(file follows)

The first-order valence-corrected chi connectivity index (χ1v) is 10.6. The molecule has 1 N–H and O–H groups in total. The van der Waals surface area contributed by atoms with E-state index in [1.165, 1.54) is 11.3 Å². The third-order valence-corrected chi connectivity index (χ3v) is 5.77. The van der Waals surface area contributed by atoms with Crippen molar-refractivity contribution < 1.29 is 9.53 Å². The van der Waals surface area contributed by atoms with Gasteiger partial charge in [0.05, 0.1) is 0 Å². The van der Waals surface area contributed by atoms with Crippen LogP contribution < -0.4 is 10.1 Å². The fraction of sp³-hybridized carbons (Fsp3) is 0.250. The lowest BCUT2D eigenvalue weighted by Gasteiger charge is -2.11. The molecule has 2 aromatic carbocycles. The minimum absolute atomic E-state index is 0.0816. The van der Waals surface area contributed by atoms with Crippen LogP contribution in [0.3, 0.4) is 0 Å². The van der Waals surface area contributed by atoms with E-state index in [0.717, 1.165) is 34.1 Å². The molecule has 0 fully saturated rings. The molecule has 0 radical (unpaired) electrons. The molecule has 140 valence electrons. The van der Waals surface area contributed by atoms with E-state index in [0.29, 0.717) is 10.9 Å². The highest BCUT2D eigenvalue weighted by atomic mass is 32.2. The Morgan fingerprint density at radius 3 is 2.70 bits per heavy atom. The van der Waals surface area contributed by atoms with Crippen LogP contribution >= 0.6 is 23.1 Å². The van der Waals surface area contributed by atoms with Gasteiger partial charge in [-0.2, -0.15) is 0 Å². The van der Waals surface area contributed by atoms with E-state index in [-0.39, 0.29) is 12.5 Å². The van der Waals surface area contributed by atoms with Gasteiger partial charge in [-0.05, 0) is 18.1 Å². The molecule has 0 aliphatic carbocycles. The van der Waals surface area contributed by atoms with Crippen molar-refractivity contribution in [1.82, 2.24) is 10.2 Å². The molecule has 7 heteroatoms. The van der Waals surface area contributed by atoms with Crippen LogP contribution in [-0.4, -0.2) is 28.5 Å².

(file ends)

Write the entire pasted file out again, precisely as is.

The first-order valence-corrected chi connectivity index (χ1v) is 10.6. The molecule has 1 N–H and O–H groups in total. The van der Waals surface area contributed by atoms with E-state index in [1.165, 1.54) is 11.3 Å². The third-order valence-corrected chi connectivity index (χ3v) is 5.77. The van der Waals surface area contributed by atoms with Crippen molar-refractivity contribution < 1.29 is 9.53 Å². The van der Waals surface area contributed by atoms with Gasteiger partial charge in [0.05, 0.1) is 0 Å². The van der Waals surface area contributed by atoms with Crippen LogP contribution < -0.4 is 10.1 Å². The fraction of sp³-hybridized carbons (Fsp3) is 0.250. The lowest BCUT2D eigenvalue weighted by Gasteiger charge is -2.11. The molecule has 2 aromatic carbocycles. The minimum absolute atomic E-state index is 0.0816. The van der Waals surface area contributed by atoms with Crippen LogP contribution in [0.3, 0.4) is 0 Å². The van der Waals surface area contributed by atoms with E-state index in [0.717, 1.165) is 34.1 Å². The molecule has 0 fully saturated rings. The molecule has 0 radical (unpaired) electrons. The molecule has 140 valence electrons. The van der Waals surface area contributed by atoms with E-state index in [0.29, 0.717) is 10.9 Å². The highest BCUT2D eigenvalue weighted by atomic mass is 32.2. The Morgan fingerprint density at radius 3 is 2.70 bits per heavy atom. The van der Waals surface area contributed by atoms with Crippen LogP contribution >= 0.6 is 23.1 Å². The van der Waals surface area contributed by atoms with Gasteiger partial charge in [-0.2, -0.15) is 0 Å². The van der Waals surface area contributed by atoms with E-state index in [-0.39, 0.29) is 12.5 Å². The van der Waals surface area contributed by atoms with Gasteiger partial charge in [-0.05, 0) is 18.1 Å². The molecule has 0 aliphatic carbocycles. The van der Waals surface area contributed by atoms with Crippen molar-refractivity contribution in [1.82, 2.24) is 10.2 Å². The molecule has 7 heteroatoms. The van der Waals surface area contributed by atoms with Crippen LogP contribution in [-0.4, -0.2) is 28.5 Å².